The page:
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Lent – Sunday 5

The evening TV news regularly show people who have been caught in the act! They are identified according to their misdeeds – kidnappers, murderers, arsonists, terrorists and drug pushers. They were caught in the act of executing their crimes. Now they have fallen into the hands of the law. But do you notice that none of these captives delight in standing before tv cameras? In fact, they avoid direct gaze into it. They hang their heads in shame, drop their shoulders in embarrassment. They seem to melt into meekness and helplessness before the media and the entire watching nation.

This must have been the agonizing experience of the woman brought to Jesus by the Jews. She too, was caught in the act!. She is now publicly accused of adultery. She was totally helpless amidst the shouting, demanding, rioting crowd.

No defense, for she was guilty as charged. No escape, for she was abandoned by her lover. No appeal, because she has already been condemned to die according to the law.

Jesus enters the life of this woman and reveals himself as the Savior. Instead of attacking the woman, Jesus attacks the hypocrisy of the bloodthirsty crowd. They have forgotten that they too, were sinners – who luckily were not caught! In Jesus, we see a direct contrast with the others around him. Instead of death, he offers new life. Instead of hatred, he bestows forgiveness. Instead of condemnation, he offers hope and strength.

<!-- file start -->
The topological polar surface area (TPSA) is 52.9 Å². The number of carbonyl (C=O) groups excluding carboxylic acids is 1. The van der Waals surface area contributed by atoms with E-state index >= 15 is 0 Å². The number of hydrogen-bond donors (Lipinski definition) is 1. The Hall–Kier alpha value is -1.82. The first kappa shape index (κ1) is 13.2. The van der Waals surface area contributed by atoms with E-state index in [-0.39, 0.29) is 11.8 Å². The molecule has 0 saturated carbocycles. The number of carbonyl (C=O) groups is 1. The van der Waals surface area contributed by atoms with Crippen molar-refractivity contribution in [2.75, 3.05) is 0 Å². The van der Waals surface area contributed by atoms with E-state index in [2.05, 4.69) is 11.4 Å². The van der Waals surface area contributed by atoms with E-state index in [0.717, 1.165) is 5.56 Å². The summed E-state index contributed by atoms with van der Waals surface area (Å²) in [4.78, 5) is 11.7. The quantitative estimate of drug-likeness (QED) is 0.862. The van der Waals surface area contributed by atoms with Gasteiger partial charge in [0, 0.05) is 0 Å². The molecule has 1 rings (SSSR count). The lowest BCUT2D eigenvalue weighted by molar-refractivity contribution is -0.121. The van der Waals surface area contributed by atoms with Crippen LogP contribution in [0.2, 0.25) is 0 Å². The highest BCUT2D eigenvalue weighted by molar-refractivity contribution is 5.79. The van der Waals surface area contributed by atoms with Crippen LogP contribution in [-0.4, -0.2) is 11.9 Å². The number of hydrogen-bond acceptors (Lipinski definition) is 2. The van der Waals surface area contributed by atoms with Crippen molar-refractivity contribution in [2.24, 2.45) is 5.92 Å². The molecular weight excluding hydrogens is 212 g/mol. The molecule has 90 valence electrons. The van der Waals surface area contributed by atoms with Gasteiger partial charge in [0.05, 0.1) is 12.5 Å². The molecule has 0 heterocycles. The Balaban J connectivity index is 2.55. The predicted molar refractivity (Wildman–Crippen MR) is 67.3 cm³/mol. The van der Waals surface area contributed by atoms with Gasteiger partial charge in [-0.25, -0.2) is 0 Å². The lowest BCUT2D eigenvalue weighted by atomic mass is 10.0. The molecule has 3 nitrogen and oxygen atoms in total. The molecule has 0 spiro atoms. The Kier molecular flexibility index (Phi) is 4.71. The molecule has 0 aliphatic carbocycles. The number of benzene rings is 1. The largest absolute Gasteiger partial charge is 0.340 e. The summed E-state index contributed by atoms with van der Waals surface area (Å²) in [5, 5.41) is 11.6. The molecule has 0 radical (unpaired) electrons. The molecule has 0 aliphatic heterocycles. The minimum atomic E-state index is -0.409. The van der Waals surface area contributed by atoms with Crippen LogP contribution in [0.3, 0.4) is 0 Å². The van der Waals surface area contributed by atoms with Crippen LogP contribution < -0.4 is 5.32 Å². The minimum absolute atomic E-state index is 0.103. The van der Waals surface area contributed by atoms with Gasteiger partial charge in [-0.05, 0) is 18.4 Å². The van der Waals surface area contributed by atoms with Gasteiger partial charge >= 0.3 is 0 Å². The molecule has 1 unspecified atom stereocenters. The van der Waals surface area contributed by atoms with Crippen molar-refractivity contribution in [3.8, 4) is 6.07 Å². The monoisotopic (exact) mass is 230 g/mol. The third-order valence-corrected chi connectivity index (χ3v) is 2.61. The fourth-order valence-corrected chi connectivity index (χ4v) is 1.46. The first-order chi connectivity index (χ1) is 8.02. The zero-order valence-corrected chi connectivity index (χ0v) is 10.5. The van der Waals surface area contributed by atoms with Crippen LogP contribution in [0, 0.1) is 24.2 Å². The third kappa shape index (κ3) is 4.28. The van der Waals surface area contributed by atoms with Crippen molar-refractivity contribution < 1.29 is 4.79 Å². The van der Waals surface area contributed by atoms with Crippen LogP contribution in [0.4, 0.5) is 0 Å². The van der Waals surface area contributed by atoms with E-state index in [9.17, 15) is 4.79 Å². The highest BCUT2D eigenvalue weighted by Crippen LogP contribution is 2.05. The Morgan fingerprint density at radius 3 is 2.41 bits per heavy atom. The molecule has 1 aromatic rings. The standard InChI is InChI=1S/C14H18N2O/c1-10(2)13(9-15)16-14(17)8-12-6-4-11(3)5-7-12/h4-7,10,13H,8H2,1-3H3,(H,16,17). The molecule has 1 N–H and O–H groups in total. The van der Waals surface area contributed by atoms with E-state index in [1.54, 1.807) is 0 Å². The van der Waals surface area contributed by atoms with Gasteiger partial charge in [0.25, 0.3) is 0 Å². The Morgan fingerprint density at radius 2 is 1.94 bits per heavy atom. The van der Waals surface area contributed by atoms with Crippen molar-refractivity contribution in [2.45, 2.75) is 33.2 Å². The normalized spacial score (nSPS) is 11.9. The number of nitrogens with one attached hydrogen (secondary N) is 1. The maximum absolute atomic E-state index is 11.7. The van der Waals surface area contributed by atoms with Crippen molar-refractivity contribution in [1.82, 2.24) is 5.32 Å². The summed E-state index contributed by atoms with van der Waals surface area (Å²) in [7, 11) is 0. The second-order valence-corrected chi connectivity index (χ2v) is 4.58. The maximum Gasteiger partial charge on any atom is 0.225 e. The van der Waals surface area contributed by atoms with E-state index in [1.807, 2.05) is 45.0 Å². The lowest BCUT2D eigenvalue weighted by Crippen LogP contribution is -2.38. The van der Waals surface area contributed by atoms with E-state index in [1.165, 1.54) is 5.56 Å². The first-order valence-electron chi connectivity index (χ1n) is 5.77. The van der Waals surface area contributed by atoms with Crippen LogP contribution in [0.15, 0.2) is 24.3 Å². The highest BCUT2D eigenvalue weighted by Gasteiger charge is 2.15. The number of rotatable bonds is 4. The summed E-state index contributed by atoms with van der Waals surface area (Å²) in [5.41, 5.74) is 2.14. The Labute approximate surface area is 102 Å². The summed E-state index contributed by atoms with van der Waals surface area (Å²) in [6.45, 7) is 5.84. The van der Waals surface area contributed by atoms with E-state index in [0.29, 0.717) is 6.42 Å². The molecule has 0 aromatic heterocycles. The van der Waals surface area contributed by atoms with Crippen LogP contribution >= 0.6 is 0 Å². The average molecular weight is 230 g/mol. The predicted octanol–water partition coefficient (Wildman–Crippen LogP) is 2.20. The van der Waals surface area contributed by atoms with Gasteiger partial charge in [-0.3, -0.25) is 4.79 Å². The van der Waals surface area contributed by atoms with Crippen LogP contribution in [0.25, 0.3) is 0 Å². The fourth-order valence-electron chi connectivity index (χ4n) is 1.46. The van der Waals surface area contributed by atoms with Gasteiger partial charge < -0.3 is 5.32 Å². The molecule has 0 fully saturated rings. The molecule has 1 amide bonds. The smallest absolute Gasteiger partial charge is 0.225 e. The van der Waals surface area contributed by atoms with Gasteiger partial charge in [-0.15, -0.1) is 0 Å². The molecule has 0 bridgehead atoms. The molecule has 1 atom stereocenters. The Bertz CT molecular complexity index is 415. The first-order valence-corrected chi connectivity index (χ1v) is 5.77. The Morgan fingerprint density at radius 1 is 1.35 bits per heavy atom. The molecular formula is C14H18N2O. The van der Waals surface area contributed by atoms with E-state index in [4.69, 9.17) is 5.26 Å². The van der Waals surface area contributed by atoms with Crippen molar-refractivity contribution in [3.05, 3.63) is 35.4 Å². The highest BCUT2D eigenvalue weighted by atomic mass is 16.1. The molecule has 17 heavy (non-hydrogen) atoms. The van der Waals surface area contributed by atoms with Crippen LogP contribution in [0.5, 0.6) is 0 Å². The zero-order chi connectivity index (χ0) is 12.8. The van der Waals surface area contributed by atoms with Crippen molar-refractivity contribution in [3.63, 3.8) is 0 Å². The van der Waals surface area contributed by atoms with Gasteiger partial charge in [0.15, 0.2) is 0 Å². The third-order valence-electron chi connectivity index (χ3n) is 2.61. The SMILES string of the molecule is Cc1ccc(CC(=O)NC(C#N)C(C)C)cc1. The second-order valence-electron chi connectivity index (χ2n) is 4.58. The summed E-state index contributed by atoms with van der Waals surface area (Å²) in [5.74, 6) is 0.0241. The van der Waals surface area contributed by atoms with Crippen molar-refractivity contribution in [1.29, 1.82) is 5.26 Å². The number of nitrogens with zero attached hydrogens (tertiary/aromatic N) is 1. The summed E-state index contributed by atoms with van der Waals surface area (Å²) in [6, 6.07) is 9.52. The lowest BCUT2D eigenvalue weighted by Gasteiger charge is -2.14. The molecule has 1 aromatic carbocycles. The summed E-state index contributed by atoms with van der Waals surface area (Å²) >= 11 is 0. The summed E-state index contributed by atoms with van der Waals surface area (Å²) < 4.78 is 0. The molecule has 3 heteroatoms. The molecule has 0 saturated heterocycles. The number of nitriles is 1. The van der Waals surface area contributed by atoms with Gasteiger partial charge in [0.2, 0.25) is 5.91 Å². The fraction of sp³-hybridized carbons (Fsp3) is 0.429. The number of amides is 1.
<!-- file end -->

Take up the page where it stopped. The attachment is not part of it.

The woman, caught in the act by the mob, is finally caught in the web of God’s love in Jesus Christ.

This Lent, we revisit the experience of this woman. We too are caught in the act of our daily sins. Our conscience convicts us in private. People around us accuse us. How can we be saved? David in the Old Testament declares in hope that he would rather fall into the hands of God than into the hands of men.

In the Sacrament of Reconciliation, like the woman, we allow ourselves to fall into the hands of God, to be caught in love. Some of us are afraid of confession not quite sure whether we truly need it. Others have abandoned the sacrament fearing anger, judgment and condemnation.

But God awaits us in confession as Jesus waited for this woman after her sinful act. In this sacrament, Jesus shows how much the Father loves us. God is all mercy, forgiveness, encouragement and hope for us today. In our hearts we know that though change is difficult and slow, the most beautiful words that can trigger transformation are the words “I forgive you.”

The woman heard these words and entered into new life. Let us follow her example and open our hearts to the Jesus’ loving invitation in Confession.